For Benkert, traveling to Selma in those charged times provided the opportunity "to see life in a vital totality never otherwise experienced," he wrote. It was a moment that permanently affected him. That's judging by his comments on the Zion Methodist mass meeting.
 
"Participating in 'We Shall Overcome' is always a moving occasion for the spirit," Benkert wrote. "But this was for the few outsiders present the most powerful and electrifying yet experienced."
 
And a number of his recordings of speeches, particularly by Martin Luther King, have had historic importance. Benkert made the only known recording of a May 31, 1965, King speech. It came at the end of the march to Montgomery that had grown to 50,000 people during its five days. In it, King told supporters at Brown Chapel in Selma, "Equality is more than a matter of mathematics and geometry. Equality is a philosophical and psychological matter and if you pluck me from communicating with a man at that moment you are saying that I am not equal to that man."
 
"Let us not rest until we end segregation and all of its dimensions," King said.
 
Benkert donated the bulk of his recordings and papers to the University of Michigan. Royalties for the Selma recordings still come in, his daughter said.
 
"To be still in print after 50 years, it's got to be part of the fabric of the whole American story," says Murphy. "It will probably never go away."
 
And the attention of the "Selma" movie likely brought new audiences to the original recordings, Catherine Benkert said. "His whole thing, with any of his recordings, was: he wanted people to hear them."

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CRITICAL THINKING QUESTION
Why did the film "Selma" use the very voices of the marchers?
Write your answers in the comments section below


COMMENTS (42)
  • luisa-kul
    1/10/2017 - 01:52 p.m.

    I think its amazing how this songs still inspire people today, this tell us that no matter how old is a song, if the song inspired the people once, it can make it twice. I also like this kind of songs because they make me feel like i am living in the good old days.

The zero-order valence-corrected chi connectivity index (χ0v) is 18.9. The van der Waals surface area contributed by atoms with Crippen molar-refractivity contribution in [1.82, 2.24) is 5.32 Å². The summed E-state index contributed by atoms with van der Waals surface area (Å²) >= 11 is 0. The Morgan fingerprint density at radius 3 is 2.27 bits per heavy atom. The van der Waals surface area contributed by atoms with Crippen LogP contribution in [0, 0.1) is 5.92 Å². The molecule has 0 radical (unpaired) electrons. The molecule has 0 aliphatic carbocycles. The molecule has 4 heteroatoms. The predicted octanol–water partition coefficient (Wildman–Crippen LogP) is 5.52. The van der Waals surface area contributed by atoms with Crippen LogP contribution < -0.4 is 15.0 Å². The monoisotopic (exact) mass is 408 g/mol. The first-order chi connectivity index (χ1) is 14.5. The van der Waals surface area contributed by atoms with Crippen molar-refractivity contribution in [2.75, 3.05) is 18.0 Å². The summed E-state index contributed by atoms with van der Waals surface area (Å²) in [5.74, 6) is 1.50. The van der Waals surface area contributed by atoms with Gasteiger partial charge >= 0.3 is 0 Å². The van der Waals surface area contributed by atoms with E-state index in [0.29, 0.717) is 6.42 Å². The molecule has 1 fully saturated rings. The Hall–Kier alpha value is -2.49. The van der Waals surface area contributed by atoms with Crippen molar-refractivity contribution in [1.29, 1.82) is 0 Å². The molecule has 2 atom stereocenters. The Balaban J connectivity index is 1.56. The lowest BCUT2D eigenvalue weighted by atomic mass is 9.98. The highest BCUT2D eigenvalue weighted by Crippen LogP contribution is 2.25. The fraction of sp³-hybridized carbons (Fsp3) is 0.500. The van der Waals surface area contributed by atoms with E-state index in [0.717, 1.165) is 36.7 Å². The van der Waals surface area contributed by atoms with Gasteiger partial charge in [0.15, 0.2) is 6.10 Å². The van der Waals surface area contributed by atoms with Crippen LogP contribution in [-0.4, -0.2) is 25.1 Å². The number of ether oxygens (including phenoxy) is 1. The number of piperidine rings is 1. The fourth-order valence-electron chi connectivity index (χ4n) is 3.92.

• aaliyahv-hei
    1/10/2017 - 03:41 p.m.

    They used the voices of the marchers to show what they said during the march.

  • eduardov-kul
    1/11/2017 - 11:31 a.m.

    It’ cool that this songs inspire a lot of people. This song has a really good message of respect. I think that this songs are really cool. A lot of things are happening in the United States we should hear this type of songs so they can be better as a Country.

  • charliet-orv
    1/12/2017 - 11:55 a.m.

    Because it shows what those people back then had to go through. So it's a more effective film.

  • andrewf-kul
    1/13/2017 - 01:53 p.m.

    I think this is super cool. Music has always been a great motivator. Whether it's from way back in the day when native americans would use pow wows and dance to music to motivate their war party, or if it's today and your trying to motivate yourself to play a basketball game.

  • charmaynes-kul
    1/13/2017 - 10:48 p.m.

    It is cool that it still has importance today. If we never saved anything from the past what would we learn in school today? Since they keep history we are able to learn about these different things in school today. It is interesting it shows the hardships people went through back then. It is important that we still have things like that around.

  • jasmineb1-bur
    1/17/2017 - 01:21 p.m.

    The creator of the movie Selma chose to use the real voices of the marchers because it leaves a more powerful affect on watchers to show that this fight is one to be remember. I feel that many people don't understand that African Americans don't like when white people steal black culture. This relates to Selma because in the movie we play the sounds of marchers as they stand to fight for freedom and not long after that movie i hear whites questioning how they should have done that scene.

  • brassfieldm-bur
    1/17/2017 - 06:57 p.m.

    they used a recording of the marchers talking and singing

  • rcoat-wim
    1/20/2017 - 11:33 a.m.

    It does not surprise me at all that these songs are still listened to today. Little do some people know, songs are very very influential and inspirational to people. These songs are what helped the Civil Rights moment and who knows, maybe they will be used again in the next large moment.

  • lukeh-orv
    1/20/2017 - 11:48 a.m.

    This doesn't surprise me that they still have importance today. It is nice that we can still look back at that time period and have these recordings to look back at. I feel that we will find more and more every year.